Also provides the children with a bank of experiences that they can use when back in school to help with their literacy and numeracy e.g. in writing they can describe a forest setting by thinking about what they have seen, heard, tasted, felt in FS. And in maths they have a greater awareness of size for estimating length, height etc.

we want to ...

5. From a teacher’s perspective, what have you gained from running these classes?
An opportunity to see the children in a different light, a chance to build relationships with individual pupils as the sessions allow more time to talk in a relaxed environment, a chance to develop childrens’ confidence and self esteem, increased knowledge of woodland environment and a huge bank of activities to teach in the outdoors, and time to observe and reflect on how children learn and interact with one another.
6. What advice would you give to other “educators” who are interested in starting up something similar?
Take a risk, and go for it. The children gain so much from outdoor experiences and it provides a fun and stimulating environment for them to learn. Start off small with easy, fun activities and build up to more challenging activities e.g. building 5 minute fires (if appropriate training available) as these will really help to build childrens’ confidence and builds trust. These feeling of success and achievement can then be filtered into all areas of learning within school.
7. Do you believe “forest school” classes should be available to all school years (primary 1 through to primary 7) and part of every schools curriculum?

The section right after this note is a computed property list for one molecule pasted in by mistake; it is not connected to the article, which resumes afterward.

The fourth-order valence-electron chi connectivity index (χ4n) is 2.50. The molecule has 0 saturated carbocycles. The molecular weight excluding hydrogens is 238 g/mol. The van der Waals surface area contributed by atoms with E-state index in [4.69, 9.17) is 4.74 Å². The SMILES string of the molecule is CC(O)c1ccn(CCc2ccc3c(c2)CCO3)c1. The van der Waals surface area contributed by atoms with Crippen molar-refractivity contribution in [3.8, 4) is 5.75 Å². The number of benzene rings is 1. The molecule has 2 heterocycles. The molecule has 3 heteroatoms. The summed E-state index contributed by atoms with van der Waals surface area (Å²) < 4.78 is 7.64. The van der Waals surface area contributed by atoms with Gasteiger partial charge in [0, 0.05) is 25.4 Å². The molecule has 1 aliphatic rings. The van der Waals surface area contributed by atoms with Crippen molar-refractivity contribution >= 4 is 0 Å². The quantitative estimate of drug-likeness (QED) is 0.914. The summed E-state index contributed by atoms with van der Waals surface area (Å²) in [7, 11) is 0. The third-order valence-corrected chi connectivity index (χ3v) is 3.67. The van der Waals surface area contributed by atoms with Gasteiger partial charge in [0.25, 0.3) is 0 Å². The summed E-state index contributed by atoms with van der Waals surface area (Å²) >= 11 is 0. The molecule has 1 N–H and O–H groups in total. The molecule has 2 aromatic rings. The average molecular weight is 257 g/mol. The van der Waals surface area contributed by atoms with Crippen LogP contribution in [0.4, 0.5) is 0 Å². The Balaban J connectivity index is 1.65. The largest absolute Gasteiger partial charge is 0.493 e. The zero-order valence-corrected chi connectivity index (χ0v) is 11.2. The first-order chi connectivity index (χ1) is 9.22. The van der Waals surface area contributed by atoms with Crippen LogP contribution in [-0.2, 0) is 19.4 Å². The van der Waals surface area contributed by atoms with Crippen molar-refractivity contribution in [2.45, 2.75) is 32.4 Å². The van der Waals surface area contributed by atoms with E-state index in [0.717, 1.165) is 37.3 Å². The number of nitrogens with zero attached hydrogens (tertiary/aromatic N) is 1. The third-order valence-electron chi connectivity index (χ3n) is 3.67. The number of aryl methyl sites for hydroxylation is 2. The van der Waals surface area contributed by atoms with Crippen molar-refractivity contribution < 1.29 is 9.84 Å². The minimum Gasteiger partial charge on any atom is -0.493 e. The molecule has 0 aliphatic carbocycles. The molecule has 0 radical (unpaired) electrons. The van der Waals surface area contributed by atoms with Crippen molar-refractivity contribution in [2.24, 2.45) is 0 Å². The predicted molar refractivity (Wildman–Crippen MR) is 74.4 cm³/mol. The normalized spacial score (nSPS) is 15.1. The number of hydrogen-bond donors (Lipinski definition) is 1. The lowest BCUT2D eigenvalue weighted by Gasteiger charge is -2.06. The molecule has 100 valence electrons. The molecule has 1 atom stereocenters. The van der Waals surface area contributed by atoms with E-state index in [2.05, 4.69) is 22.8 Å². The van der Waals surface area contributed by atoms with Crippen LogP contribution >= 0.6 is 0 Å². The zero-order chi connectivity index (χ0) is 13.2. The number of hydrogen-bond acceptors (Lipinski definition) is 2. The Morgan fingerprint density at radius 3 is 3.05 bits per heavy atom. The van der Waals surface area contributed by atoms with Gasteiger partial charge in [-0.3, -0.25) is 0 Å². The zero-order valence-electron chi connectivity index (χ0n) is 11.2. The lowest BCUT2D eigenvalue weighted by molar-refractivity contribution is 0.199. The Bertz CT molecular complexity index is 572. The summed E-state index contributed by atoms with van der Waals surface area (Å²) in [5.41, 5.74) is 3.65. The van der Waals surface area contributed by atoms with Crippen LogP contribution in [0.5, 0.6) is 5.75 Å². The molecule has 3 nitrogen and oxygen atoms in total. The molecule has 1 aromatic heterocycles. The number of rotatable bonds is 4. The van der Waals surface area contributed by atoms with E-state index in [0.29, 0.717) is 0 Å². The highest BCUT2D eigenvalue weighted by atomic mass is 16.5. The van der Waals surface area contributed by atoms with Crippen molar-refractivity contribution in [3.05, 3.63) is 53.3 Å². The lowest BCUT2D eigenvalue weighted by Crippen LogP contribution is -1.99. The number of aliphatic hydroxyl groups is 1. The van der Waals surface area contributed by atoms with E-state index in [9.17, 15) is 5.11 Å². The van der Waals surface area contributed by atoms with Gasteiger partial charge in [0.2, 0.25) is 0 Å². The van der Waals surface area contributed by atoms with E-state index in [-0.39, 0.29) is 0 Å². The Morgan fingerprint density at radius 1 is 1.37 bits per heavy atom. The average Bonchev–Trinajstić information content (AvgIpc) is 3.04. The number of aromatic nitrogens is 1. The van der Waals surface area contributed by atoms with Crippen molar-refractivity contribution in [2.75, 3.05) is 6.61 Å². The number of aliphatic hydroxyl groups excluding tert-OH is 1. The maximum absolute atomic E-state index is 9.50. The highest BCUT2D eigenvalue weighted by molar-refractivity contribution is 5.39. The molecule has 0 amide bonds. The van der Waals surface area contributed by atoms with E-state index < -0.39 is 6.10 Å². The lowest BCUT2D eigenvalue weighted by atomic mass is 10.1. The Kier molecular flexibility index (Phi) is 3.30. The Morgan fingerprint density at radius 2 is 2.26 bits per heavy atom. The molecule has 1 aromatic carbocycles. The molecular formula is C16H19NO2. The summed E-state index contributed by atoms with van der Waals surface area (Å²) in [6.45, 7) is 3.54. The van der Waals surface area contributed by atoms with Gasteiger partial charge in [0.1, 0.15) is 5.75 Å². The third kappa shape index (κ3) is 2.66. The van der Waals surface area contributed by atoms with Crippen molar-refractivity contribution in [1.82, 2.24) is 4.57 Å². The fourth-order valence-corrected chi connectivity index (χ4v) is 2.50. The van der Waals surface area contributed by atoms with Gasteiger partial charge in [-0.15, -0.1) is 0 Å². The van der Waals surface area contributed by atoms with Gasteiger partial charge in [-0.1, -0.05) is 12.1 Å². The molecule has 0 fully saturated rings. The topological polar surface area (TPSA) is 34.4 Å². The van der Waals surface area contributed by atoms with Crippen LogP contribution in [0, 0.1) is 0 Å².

Yes, the earlier the better, learning through play, exploration and discovery is an essential part of early years education. This can be built on each year, developing learning at all stages. I really believe FS can play a major role in educating the ‘whole child’, focusing not only academic achievement but through social, emotional and physical well being. This provides an education that provides responsible citizens, effective contributors, confident individuals and successful learners.
child in the woods
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“When Children and Nature Mix, Something Magical Happens” .

I have been running nature classes for the last three years here in Kelowna, BC and I must say I love teaching outdoors. I am really excited about the possibilities of outdoor learning. It is so encouraging to hear about inspiring individuals like Annie. Please do get in touch if you would like to share your ideas and plans for nature in and out of the classroom. I’d love to hear from you. Over the past few months I have visited many schools and spoken with both the teachers and the students. It is very clear the children LOVE to learn and play outdoors and listening to the teachers, they too, are interested in learning  about ways they can connect children with nature as part of their teaching. Here are a couple of my school visits in British Columbia : Bringing Nature Into the Classroom and Connecting School Children With Nature.

Join the “Let’s Go Outside” Revolution – Changing the way children spend their time.

More great reading and Scottish resources : Outdoor Learning Practical Guidance for Scottish Teachers provided by one of my #playoutdoors buddies on Twitter Juliet Robertson.

Here in North America we have a  fabulous resource called: Children and Nature Network. Check out the Natural Teachers Network.

Wishing you all a beautiful week learning from nature, love and peace, Marghanita.